Internet Skeptics: Just look at all the inappropriate materials poisoning the minds of our children. Staring at the screen will kill us. Thieves will steal my personal and financial information.

Online Education Skeptics: Online courses will never produce outcomes equal to in-person courses. Faculty-student interaction won’t be meaningful.

Open Education Resources Skeptics: Online resources are much more difficult to use. Who will guarantee quality? You just can’t do better than printed textbooks.

Now we’re all facing another cutting-edge technological moment. Its magnitude is beyond comprehension. Its ramification is beyond far-reaching.

AI. Artificial Intelligence.

We all have a general idea of what it is: a branch of computer science that simulates human intelligence–visual perception, speech recognition, decision-making, and translation between languages. AI can get better and better over time based on the information collected and processed.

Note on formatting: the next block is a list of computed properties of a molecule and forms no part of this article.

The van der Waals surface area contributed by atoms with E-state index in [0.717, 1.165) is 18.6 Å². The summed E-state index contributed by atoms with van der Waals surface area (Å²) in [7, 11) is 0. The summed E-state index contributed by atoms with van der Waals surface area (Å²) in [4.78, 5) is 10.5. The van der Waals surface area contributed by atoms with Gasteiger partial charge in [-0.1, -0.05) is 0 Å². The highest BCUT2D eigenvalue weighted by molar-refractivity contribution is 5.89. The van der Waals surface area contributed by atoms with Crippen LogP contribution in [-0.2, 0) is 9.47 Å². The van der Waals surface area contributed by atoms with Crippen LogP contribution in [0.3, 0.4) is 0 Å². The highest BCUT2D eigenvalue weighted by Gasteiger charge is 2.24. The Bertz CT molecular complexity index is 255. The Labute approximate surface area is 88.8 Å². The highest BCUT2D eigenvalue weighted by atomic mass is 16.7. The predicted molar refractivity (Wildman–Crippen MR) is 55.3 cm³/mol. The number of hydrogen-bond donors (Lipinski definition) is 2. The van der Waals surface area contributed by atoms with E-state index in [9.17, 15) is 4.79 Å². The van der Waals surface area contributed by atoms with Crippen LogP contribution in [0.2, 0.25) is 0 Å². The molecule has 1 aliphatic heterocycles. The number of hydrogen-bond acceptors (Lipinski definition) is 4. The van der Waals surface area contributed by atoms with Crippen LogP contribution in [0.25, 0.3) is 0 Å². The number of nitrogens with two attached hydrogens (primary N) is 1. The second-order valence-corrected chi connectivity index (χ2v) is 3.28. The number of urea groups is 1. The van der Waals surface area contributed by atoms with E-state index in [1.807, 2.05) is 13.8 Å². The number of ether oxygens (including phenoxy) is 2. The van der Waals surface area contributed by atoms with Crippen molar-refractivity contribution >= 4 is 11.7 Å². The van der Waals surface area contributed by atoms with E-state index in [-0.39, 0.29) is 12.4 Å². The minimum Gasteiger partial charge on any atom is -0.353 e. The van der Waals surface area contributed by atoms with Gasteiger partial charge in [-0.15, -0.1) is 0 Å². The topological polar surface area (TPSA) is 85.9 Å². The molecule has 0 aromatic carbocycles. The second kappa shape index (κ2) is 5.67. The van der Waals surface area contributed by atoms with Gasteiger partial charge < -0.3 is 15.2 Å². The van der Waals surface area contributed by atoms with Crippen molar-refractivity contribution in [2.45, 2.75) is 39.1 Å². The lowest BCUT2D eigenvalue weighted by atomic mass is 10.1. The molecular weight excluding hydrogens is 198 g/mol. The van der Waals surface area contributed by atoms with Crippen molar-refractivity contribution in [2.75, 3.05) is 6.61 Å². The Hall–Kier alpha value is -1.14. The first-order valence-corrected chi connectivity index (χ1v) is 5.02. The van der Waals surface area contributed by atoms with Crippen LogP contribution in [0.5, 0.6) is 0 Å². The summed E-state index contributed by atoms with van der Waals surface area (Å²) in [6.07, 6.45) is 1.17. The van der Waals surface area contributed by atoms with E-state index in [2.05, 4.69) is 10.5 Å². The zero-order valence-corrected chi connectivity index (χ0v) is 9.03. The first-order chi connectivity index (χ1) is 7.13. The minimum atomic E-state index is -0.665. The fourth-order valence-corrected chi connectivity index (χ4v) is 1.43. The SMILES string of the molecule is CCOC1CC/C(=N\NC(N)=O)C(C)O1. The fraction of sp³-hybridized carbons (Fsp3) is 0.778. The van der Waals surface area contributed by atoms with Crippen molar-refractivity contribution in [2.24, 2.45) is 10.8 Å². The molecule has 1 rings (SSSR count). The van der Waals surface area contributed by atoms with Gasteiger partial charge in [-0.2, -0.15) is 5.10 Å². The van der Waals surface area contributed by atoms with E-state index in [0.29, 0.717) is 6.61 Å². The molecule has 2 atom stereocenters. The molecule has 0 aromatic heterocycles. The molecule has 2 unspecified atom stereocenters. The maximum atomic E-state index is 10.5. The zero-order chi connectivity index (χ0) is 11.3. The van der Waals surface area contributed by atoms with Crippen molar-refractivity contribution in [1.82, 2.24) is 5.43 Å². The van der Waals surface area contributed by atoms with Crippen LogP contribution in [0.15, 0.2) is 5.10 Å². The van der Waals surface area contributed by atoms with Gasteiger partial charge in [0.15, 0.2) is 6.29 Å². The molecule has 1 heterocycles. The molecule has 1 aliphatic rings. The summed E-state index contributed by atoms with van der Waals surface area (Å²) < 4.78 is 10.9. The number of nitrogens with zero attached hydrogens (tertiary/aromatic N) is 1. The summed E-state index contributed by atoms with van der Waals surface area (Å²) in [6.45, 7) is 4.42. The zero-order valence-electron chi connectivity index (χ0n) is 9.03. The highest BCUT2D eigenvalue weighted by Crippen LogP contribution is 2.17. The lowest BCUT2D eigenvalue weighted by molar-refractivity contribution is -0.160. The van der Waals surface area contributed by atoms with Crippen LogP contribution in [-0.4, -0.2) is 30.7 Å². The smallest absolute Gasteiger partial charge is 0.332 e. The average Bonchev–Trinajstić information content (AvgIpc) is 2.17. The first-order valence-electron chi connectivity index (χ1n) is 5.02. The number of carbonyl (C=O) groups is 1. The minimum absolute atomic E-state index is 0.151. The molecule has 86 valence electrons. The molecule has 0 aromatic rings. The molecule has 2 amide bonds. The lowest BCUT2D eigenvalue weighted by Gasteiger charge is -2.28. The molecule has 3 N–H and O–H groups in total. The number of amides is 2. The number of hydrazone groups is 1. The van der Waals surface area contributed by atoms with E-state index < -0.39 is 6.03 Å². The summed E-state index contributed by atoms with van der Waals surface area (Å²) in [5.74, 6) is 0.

AI, of course, has been around since the birth of computers in the 1950s. But major advances came in the 1990s. You may recall that the AI app “Deep Blue” defeated chess master Garry Kasparov. And NASA deployed its first robot, Sojourner, on the surface of Mars.

AI is in the news a lot. Below are some major headlines that surfaced during the last few days:

“The 5 Biggest Artificial Intelligence (AI) Trends In 2023”

“AI Infrastructure Market to Reach $309.4 Billion, Globally, by 2031”

“Artists Sue AI Company for Billions, Alleging ‘Parasite’ App Used Their Work for Free”

“‘It’s the Opposite of Art’: Why Illustrators Are Furious about AI”

“AI Tools Can Create New Images, but Who Is the Real Artist?”

“Publisher Halts AI Article Assembly Line after Probe”

“Can an AI ‘Angel’ Help Find Thousands in Mexico Who Were Forcibly Disappeared?”

“This Mind-Reading AI Can See What You’re Thinking – and Draw a Picture of It”

“ChatGPT Passed a Wharton MBA Exam and It’s still in Its infancy. One Professor is Sounding the Alarm”

As an educator and a writer, a more narrow cutting-edge AI technology demands my attention. I’m thinking about AI apps that are influencing the future of writing and authorship. ChatGPA, for example, can be used for text generation, text translation, text summarization, and even sentient analysis of a text to detect tone and emotion. It can even write poetry, and it can make ordinary prose sound like passages from the King James Bible.

It seems to me that all of us need to sit up and take serious notice of all that AI promises, all the while that we need to be aware of the perils that AI skeptics perceive and toss into the conversations.